The Competition Commission of India (CCI) passed a landmark order against DLF Ltd, and modified several clauses in residential property agreements. It has fined the company Rs. 630 Cr for violation of the Competition Act 2002. DLF filed a petition with COMPAT contesting the ruling.
The Competition Commission of India (CCI) passed a landmark order against DLF Ltd, and modified several clauses in residential property agreements. It has fined the company Rs 630 crore for violation of the Competition Act 2002. DLF filed a petition with COMPAT contesting the ruling.
Highlights of the ruling:
• The CCI has disallowed any additional construction beyond the approved building plan given to the buyers
• The builder will no longer have sole ownership of open spaces within the residential project area not sold. The CCI has instead suggested a joint ownership mechanism among the owners of the project
• The “time of essence clause”, which was typically in contracts to enable one party liable in the event that the other party defaults in their contractual obligation, will now be applicable to both builder and allottee. Till date the agreements are skewed in favour of the builder - with only the buyer being liable for any defaults
• The CCI has dropped the indemnification clause from the agreement. This clause was used to hedge owners from legal issues due to the builder’s contractual obligations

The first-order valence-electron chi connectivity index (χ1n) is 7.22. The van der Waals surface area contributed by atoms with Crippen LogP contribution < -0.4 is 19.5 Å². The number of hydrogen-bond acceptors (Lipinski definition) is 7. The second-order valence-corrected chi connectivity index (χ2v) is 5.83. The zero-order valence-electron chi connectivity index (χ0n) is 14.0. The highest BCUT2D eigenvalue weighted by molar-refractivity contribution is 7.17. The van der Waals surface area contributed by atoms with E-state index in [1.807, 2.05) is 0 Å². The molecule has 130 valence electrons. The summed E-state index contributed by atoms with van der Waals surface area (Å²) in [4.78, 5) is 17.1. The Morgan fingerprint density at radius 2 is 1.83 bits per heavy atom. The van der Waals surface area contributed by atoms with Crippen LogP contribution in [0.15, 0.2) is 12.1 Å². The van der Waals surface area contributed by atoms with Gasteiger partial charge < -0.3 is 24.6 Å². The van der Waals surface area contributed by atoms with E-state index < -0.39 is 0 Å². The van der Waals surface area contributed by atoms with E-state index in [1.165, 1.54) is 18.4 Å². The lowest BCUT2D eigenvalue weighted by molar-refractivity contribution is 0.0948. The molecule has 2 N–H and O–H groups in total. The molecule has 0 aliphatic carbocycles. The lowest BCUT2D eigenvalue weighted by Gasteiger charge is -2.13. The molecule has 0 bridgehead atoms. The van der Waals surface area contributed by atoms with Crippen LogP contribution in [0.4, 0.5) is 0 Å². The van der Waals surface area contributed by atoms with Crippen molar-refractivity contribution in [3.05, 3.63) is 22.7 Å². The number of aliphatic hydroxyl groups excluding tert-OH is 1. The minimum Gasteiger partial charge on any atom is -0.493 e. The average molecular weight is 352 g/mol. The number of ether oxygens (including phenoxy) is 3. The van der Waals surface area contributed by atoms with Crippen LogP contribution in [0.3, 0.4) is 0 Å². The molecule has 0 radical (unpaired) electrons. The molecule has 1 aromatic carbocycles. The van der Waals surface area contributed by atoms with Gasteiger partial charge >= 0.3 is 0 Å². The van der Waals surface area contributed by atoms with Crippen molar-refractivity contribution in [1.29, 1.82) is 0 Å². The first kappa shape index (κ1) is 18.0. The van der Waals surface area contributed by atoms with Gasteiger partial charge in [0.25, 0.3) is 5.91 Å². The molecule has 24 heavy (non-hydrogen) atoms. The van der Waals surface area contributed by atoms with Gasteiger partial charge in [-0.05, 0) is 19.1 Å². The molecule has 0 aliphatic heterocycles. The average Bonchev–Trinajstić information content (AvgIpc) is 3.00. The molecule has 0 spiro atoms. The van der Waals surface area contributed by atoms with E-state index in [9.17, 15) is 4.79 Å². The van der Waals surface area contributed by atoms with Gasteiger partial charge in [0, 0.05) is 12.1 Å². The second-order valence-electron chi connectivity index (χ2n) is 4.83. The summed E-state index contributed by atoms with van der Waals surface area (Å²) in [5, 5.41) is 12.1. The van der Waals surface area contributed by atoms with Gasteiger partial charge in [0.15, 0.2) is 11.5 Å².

• The new agreement also stipulates that all payments made by the buyers must be based on construction milestones and not ‘on demand’ as is the current practice with most builders
• The CCI has also removed the clause stating that the builder will form the ‘owner’s association’ on the behalf of the owners
Traditionally, builders have prepared residential property agreements in their favour, and the buyer has borne most of the risk - be it costs overrun due to additional construction beyond what was disclosed, legal issues pertaining to building approvals, or payments being made without any milestone commitments. This ruling will lay the foundation for the buyers to assert their rights and will lead to demand for more transparency from builders.
Although DLF will dispute the order, and it is likely that the quantum of the fine will be finally be a much smaller figure, in our view this is a landmark ruling and will benefit property owners across the country. Most builders will be put on notice by this ruling, with increasing regulatory approvals required prior to launching a residential project.
The clause which is likely to cause most distress to the builders is regarding the ownership of open spaces, as this will result in a direct financial implication. This is an area of high profitability for the builder and we expect DLF / builders to strongly contest this clause.
We believe that with the legal precedent being set, the foundation is laid for property owners to get a better deal from builders in terms of transparency, fairness, and equal rights in the agreement. In the coming days, there are also likely to be a number of cases wherein existing property owners take their builders to court over one-sided agreements.